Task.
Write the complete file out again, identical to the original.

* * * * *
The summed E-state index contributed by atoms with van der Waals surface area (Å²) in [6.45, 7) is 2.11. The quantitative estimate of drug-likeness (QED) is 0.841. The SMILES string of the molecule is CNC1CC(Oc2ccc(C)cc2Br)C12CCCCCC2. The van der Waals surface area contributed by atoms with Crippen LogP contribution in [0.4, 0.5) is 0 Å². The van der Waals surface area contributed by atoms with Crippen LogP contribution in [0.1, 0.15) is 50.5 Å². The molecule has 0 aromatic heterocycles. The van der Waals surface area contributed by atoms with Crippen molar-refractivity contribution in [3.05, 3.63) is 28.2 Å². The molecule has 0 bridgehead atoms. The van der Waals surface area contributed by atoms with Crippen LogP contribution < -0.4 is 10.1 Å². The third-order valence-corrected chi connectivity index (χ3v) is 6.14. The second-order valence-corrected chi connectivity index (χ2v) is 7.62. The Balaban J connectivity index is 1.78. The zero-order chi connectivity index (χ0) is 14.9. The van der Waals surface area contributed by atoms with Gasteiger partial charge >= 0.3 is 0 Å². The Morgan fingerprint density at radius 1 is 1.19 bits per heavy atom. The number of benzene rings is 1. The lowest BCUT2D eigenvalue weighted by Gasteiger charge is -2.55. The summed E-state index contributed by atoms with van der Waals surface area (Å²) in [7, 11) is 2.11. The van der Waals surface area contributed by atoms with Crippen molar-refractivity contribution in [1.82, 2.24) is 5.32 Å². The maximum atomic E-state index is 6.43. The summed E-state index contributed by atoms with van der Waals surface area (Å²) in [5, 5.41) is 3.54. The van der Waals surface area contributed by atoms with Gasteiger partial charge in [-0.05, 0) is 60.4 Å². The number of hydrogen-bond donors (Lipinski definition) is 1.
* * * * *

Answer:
The summed E-state index contributed by atoms with van der Waals surface area (Å²) in [6.45, 7) is 2.11. The quantitative estimate of drug-likeness (QED) is 0.841. The SMILES string of the molecule is CNC1CC(Oc2ccc(C)cc2Br)C12CCCCCC2. The van der Waals surface area contributed by atoms with Crippen LogP contribution in [0.4, 0.5) is 0 Å². The van der Waals surface area contributed by atoms with Crippen LogP contribution in [0.1, 0.15) is 50.5 Å². The molecule has 0 aromatic heterocycles. The van der Waals surface area contributed by atoms with Crippen molar-refractivity contribution in [3.05, 3.63) is 28.2 Å². The molecule has 0 bridgehead atoms. The van der Waals surface area contributed by atoms with Crippen LogP contribution < -0.4 is 10.1 Å². The third-order valence-corrected chi connectivity index (χ3v) is 6.14. The second-order valence-corrected chi connectivity index (χ2v) is 7.62. The Balaban J connectivity index is 1.78. The zero-order chi connectivity index (χ0) is 14.9. The van der Waals surface area contributed by atoms with Gasteiger partial charge >= 0.3 is 0 Å². The Morgan fingerprint density at radius 1 is 1.19 bits per heavy atom. The number of benzene rings is 1. The lowest BCUT2D eigenvalue weighted by Gasteiger charge is -2.55. The summed E-state index contributed by atoms with van der Waals surface area (Å²) in [7, 11) is 2.11. The van der Waals surface area contributed by atoms with Crippen molar-refractivity contribution in [1.82, 2.24) is 5.32 Å². The maximum atomic E-state index is 6.43. The summed E-state index contributed by atoms with van der Waals surface area (Å²) in [5, 5.41) is 3.54. The van der Waals surface area contributed by atoms with Gasteiger partial charge in [-0.05, 0) is 60.4 Å². The number of hydrogen-bond donors (Lipinski definition) is 1.